If, like me, you generally like the Guardian’s science features, then please avoid reading Tim Radford‘s book club discussion of Jared Diamond‘s Guns, Germs and Steel. Ever since I noticed this book was on the Guardian’s reading list, it’s been an ongoing curiosity of mine as to how they will tackle the subject. Mainly because Diamond’s book, along with Richard Dawkins’ The Selfish Gene, urged me to move into studying evolution. Sadly, and perhaps not very surprisingly, you get little from the discussion bar an unequivocal acceptance of Diamond’s central thesis: that of environmental determinism.

Nowhere is there a mention of ideas that stand somewhat in opposition to Diamond’s, such as those in the 10,000 Year Explosion. Namely, the consequences of agriculture on recent human evolution, and the growing mountain of evidence supporting the contention that different human populations have adapted to their local environments.

And just to be clear: I think Diamond’s book is a well-written, scholarly account of human history, and it’s influence is not to be understated. But I also think he overlooked a large portion of the argument.

Need a platform for uninformed opinions?

Then try the Guardian’s comment is free on for size. Just read Jonathan Jones’ article on religion, science and nouveau atheism. I’m not going to say much (this turns out to be a slight lie) here, other than to direct your attention to this paragraph:

[…] the Dawkins view encourages a caricature of the history of science. It dramatises a clash between scientific reason and religious superstition that is supposedly as intense today as it was in the age of Galileo. But this is a schoolchild’s version of the history of science. It is simplistic and inaccurate to imagine that scientific discovery has ever been either the fruit, or the seed, of pure reason. Science, like art, is imaginative. And the imaginative pictures of the universe created by the great scientists have rarely been free of ideas that in the nouveau atheist view are irrational.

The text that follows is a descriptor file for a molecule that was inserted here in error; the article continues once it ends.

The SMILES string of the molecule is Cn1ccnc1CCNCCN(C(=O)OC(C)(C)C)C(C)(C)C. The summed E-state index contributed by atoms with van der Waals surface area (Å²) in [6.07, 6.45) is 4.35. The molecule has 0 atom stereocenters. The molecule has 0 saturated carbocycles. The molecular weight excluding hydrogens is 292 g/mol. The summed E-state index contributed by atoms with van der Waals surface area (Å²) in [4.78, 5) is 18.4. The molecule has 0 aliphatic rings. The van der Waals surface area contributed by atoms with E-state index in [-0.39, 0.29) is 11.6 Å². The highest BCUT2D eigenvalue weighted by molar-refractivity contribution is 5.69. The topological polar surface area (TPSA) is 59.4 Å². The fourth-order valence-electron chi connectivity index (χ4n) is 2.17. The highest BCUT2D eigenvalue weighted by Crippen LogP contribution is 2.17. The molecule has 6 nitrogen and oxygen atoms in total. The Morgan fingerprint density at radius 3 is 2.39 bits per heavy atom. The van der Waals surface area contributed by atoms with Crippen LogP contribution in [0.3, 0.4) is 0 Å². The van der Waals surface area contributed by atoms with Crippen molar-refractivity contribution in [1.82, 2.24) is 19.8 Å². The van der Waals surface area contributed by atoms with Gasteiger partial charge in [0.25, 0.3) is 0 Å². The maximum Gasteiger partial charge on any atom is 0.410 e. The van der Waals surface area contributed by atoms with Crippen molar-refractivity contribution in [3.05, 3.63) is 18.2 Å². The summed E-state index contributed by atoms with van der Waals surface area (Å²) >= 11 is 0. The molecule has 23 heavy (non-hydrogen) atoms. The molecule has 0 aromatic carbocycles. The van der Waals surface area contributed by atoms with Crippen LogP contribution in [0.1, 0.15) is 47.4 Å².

Continue reading “Need a platform for uninformed opinions?”

Negative Interest Rates

I just read this article in BBC news about negative interest rates:

If the Bank of England cuts interest rates on Thursday could the interest paid on our savings fall below zero?

Negative interest rates, where the bank charges us to look after our savings, have been seen before.

In the 1970s Swiss banks charged foreign customers rather than paying them interest to hold their money.

I don’t think we’ll see negative interest rates in the UK, although it is technically possible, and has happened before. To use the hypothetical example offered by the BBC: if you place £10,000 in the bank, and the negative interest rate is at -1%, then at the end of the year you’d get a return of just £9,900 — essentially a £100 charge for the pleasure of banking. Great.

A word of warning if this does happen: Northern Rock will, to quote one comment from the Guardian website, look like “a 6 year old emptying his piggy bank“.

Some simple economic advice: stop asking questions and you'll worry a whole lot less

According to the Guardian:

Gordon Brown today calls on the British people to summon the same patriotic and optimistic spirit that guided them though second world war

So people, get your flags out, your mouths shut and your wallets armed; it’s time to shop until you drop. But first, a quick message from the past to get you all in the mood:

Stop Asking Questions, just shop
Imagine him as a checkout lad, and you'll soon be inspired. After all, you're a shopper... right?
Person Gordon Brown